While we were on the other side of the world, we decided to hop across to Italy to have a look at Pompeii, one of my childhood dreams. An afterthought, almost. But a fabulous afterthought, as it turned out.
Luckily for us, the travel agent suggested we stay in Sorrento rather than Naples. Naples is of course the major city and airport, but is renowned for crime. The air pollution is pretty unbelievable as well, for someone coming from the comparatively clear blue skies of Australia.
Sorrento, technically a town about an hour’s drive from Naples, is much safer to wander around day and night, as well as being set up for the tourist market. I say technically a town, because the drive from Naples airport to Sorrento was unceasingly houses – there appears to be no break between any of the towns. They just run on one to another. Quite how you know which town you are in, when one ends and another begins, I don’t know. Anyway, I digress.
Sorrento is gorgeous. Its narrow laneways and historic buildings sit atop cliffs that drop sharply into the Bay of Naples. Deep chasms cut their way through the town, affording views out to the Bay from unexpected places. Opposite our hotel was the end of a chasm entirely covered in greenery, with an old abandoned mill at the bottom.
The main square is lined with restaurants. Nearby the laneways form a permanent marketplace where fine jewellery shops abut tourist souvenirs shops. Exquisite marquetry is available in anything from a jewellery box through to a dining room table. Volcanic rock carved into statues (glitter optional). High class clothes and shoe shops, next to touristy t-shirt shops. Murano glass artwork, hand-painted views of the Amalfi Coast. Limoncello is 12 Euros for a litre – if only I could have convinced Australian customs to let me bring it into the country. The Limoncello here is much more lemony than anything I have tried back home.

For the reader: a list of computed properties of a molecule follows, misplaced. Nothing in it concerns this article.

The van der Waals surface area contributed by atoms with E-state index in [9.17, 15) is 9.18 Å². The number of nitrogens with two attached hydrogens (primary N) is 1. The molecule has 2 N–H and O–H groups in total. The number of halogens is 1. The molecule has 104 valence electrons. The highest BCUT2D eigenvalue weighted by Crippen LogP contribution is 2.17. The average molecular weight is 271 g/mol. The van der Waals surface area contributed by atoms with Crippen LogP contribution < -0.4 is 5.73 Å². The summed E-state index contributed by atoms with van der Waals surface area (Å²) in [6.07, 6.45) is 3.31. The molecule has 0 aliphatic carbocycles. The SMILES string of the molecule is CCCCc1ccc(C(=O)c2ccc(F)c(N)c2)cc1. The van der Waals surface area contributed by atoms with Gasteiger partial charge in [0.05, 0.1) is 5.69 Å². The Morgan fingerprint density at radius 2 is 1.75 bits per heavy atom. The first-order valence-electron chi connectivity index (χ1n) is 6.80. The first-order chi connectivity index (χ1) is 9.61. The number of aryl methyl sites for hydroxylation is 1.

The children loved our quick stop-over in Sorrento. The people were very friendly, seemed to love children and loved talking to them – and spoke English. This is the benefit of hanging around a tourist area! The boys were quite over struggling to understand another language by this stage.
The best restaurant we tried was a new one called Refood. It is owned by the same people who owned the hotel we were staying in – they talked us into trying their restaurant. We were very glad we did! Great atmosphere, some amazing Murano glass light fittings. Really fresh top quality food, and a wide variety. My only criticism of Sorrento restaurants is that generally they tended to serve a fairly standard “Italian” fare – lasagne, pasta, pizza etc. A little bit “same”. Re-food was different – a wide variety of really unique modern cuisine. The entree Trilogy was spectacular – swordfish and salmon, stacked in a salad with a lovely creamy dressing.
My only regret – somehow I didn’t realise how close to Capri we were. We could see it from the coast, even see the town on the island. Had I realised, we would have had a day-trip there as well. Never mind, we’ll just have to go back!
If you liked this post you might also like some more travel posts…..
Arrival in Paris
Caves of Lascaux
Standing Stones of Carnac
Les Grottos en France
Eiffel Tower (Tour Eiffel)
Streets of Paris
Arc de Triomphe